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Offbeat Toe-Tapping Traditions: Wedding Shoes

Jul 22, 2013 03:00AM ● Published by Anonymous

The only way to know how they came to be today is to look at how important they were yesterday.

Brides in old England (we mean like in the 1500 and 1600s) had shoes thrown at them after the ceremony. It was considered good luck and a sign of good fortune if the bride, groom, or carriage was hit. After learning that only having one shoe puts a damper on a later ensemble, the shoe tradition eventually evolved from tying shoes to the back of the car to tying cans to the back of the car (or carriage). The noises of the tin cans dragging behind were also thought to ward off evil spirits, ensuring more luck for the marriage.

In ancient Egypt, the bride’s father gave his daughter’s sandal to her groom, as a symbolic gesture. This was supposed to symbolize that his daughter now belonged to her husband, and as such, he was accepting the responsibility of having her as his wife.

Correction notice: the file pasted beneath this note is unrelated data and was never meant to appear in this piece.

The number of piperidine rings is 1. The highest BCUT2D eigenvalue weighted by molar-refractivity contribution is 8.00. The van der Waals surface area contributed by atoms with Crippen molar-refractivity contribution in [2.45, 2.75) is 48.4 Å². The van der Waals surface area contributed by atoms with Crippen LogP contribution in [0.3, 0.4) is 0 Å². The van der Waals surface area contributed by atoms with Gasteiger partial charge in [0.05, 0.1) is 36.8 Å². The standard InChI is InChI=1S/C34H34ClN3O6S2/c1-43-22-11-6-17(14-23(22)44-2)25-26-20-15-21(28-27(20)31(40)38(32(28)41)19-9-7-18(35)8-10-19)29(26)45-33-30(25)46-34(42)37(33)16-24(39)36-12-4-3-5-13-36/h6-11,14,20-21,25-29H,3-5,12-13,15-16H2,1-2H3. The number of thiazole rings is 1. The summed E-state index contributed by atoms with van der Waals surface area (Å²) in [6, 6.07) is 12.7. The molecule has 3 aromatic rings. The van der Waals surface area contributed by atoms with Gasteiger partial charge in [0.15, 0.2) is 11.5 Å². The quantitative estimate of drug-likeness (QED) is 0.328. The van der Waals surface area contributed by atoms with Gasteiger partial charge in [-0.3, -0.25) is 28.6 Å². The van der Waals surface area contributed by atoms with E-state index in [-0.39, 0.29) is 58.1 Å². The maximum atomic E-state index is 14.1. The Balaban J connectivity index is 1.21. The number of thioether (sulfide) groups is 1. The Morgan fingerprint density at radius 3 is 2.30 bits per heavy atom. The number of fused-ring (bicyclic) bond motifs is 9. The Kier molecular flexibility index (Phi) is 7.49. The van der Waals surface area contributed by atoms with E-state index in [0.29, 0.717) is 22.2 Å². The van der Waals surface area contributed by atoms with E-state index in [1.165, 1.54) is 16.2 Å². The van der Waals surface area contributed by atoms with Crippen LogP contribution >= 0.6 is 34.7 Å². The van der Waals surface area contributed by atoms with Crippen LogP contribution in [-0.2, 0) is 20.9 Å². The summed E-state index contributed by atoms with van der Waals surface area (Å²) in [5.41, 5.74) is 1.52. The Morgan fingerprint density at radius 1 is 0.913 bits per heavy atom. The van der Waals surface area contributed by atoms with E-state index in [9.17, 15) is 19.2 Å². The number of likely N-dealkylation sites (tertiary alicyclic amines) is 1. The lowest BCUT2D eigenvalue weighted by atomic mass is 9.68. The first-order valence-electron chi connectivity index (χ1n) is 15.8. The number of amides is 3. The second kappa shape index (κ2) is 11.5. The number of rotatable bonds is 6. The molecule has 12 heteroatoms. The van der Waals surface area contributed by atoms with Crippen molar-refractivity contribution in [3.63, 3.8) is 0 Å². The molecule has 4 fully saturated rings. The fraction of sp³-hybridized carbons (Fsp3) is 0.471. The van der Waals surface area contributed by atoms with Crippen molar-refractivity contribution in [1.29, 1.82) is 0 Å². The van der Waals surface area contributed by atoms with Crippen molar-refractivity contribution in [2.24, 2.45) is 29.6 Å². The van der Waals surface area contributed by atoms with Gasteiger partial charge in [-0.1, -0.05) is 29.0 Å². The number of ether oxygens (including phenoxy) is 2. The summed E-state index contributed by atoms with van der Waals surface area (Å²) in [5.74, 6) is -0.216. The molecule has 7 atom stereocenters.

In Greece, the bride has each of her bridesmaids sign their names on the bottom of her shoes. By the end of the night, after all the drinking, dancing, and kissing, the names which have rubbed off of the sole will eventually get married. This idea is also a great one for a souvenir for the bride. Of course every bride will keep her shoes, but now she also remembers just who of her bridesmaids stepped up to the challenge and who made out the best.

Knowing where your shoes are coming from helps you lead them where they’re going: right on down the aisle.

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